Steve absorbs the various aspects of her appearance because he's provided with ample opportunity to do so- he collides with her, nearly knocking them both off-balance. She's walking away from Pepper's office, rummaging around in her designer briefcase, as Steve is advancing forward. She progresses much faster than he expects (he's never understood how ladies are capable of moving so swiftly in those high heels), and they wind up crashing into each other.
She loses her grip on her briefcase, and it falls, various items spilling out from inside and scattering on the floor. With a gasp, she stoops to gather her effects. "I'm sorry," she says, and the words are rushed but sincere. "I should've watched where I was going." She hasn't looked at him; she's occupied with tossing her belongings back into her case.
Immediately, Steve kneels to help her. "It's all right," he replies amiably. "It was my fault, too." He hands her an elaborate pen that's dropped on the floor.
She glances at him for the first time. Rather than starting at the sight of a prominent superhero, she half-arches an eyebrow at him, but she accepts the pen, and they stand together. Steve notices her eyes are slanted upward at the outer corners, ending in distinct points, and he's fondly reminded of a cat.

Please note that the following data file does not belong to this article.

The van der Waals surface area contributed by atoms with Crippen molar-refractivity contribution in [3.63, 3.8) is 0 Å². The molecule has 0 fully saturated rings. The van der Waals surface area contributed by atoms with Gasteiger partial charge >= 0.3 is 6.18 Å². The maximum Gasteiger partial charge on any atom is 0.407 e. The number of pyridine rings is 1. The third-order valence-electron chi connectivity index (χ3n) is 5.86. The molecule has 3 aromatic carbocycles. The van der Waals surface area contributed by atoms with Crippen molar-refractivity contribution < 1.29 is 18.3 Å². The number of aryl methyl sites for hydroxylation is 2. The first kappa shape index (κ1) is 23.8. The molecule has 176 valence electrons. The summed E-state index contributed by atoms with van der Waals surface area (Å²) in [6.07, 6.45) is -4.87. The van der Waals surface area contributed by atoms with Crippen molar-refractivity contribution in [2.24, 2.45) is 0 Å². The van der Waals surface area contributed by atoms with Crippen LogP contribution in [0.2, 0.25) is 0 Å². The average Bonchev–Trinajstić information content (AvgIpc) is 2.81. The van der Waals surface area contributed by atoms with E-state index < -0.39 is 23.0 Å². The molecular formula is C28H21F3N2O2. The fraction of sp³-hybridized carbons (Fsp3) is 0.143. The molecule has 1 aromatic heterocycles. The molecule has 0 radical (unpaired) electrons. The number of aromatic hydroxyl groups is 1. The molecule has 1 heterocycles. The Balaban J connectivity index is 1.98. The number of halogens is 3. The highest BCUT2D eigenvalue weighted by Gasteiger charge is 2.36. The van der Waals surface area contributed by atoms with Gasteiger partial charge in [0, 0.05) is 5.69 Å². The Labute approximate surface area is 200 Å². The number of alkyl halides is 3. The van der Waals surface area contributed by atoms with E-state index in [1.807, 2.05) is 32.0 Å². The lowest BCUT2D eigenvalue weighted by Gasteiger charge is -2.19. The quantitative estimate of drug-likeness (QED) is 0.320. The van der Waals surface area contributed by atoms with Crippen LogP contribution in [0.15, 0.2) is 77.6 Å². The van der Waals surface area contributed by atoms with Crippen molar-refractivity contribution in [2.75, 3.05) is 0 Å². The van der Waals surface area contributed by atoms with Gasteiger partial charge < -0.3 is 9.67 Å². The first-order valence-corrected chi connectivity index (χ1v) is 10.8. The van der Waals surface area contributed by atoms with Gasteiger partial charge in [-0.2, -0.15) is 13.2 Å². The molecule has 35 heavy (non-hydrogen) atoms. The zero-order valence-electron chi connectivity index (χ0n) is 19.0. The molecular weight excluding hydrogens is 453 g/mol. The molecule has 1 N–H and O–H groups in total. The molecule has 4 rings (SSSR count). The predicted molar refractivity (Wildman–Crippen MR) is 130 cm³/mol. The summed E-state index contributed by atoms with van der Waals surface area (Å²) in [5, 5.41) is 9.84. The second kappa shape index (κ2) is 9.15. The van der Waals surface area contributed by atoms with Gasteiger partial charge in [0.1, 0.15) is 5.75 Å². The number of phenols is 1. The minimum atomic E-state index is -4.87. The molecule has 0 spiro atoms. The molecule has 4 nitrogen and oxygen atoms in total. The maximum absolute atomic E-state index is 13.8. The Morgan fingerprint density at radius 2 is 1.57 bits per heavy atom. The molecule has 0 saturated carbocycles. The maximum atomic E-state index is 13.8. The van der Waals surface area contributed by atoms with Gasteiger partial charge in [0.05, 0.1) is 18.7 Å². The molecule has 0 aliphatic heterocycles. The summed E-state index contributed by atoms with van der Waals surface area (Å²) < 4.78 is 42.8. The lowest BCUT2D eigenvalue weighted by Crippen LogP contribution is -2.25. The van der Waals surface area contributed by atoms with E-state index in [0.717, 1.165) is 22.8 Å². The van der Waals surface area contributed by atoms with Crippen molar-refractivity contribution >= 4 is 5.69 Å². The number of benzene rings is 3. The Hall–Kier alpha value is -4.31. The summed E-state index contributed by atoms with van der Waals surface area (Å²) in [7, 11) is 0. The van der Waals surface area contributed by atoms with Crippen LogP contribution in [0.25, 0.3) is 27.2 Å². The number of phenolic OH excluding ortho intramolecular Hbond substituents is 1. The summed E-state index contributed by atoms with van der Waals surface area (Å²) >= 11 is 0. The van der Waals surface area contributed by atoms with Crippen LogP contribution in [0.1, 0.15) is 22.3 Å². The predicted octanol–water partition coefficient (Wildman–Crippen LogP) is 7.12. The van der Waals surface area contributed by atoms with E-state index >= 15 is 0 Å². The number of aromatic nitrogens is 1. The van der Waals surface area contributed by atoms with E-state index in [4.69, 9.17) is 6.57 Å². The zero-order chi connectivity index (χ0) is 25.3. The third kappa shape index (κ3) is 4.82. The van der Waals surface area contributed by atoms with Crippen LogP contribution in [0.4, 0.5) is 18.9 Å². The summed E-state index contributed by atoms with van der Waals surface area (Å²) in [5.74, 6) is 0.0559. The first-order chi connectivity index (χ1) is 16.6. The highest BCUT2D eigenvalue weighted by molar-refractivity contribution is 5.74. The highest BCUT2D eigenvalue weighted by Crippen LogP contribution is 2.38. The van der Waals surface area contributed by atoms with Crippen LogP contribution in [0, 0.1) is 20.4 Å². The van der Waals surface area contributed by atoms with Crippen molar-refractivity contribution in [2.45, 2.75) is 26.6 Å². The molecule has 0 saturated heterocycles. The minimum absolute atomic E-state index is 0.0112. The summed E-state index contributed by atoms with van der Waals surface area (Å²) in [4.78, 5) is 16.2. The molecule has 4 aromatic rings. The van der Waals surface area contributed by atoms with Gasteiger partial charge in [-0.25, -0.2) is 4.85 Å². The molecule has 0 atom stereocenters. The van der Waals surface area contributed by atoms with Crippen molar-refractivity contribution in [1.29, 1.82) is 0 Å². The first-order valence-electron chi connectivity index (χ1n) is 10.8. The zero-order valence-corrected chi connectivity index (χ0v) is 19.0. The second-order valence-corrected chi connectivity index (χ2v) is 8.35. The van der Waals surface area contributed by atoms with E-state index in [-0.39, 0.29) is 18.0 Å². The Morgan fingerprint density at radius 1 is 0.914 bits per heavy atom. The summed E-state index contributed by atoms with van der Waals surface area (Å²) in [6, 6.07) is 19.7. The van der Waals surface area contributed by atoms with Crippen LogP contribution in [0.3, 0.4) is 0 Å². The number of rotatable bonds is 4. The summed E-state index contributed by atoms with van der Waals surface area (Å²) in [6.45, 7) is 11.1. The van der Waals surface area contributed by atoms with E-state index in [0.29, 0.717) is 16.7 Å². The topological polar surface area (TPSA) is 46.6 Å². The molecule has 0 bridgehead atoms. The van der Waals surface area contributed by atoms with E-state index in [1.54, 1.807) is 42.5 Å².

"Thank you, Captain," she says evenly.
"Not a problem." He gives her a smile, to which she responds with a nod, and then she proceeds to the exit. Steve watches her go.
Glancing in the voice's direction, Steve's gaze lands upon Pepper, who's poised outside her office door. He realizes she's watched the entire exchange.
Pepper motions towards her office, and Steve enters, fleetingly glancing about. Minimal decorations and furniture, few distractions beyond a wide window- it's the workplace of an efficient C.E.O.
Pepper situates herself behind her desk. There is no seat of any kind for him, so Steve continues to stand.
Expression frosty, Pepper fixes her gaze on him. "I heard about what you said to Tony. I'm not pleased."
Frowning, Steve tries to recall a time when he said anything to Tony that could possibly relate to Pepper. "Ms. Potts, could you clarify -"
"You insulted him," Pepper hissed angrily. "You told him he would be nothing without the Iron Man armor. What kind of person are you, talking to him like that?"
Taken aback slightly by the woman's ire, Steve doesn't reply for several seconds. A beat passes, and then he states, "Ma'am, if I remember the sequence of events correctly, we both insulted each other. We were arguing. I regret that our conversation devolved into something as juvenile as what basically amounts to a name-calling contest, but we were equal participants. Neither of us were victims, and Tony got the last word." Steve grimaces, remembering how irritating it is to riposte against someone like Tony, who could never let anything slide. "He usually does, whenever some argues with him."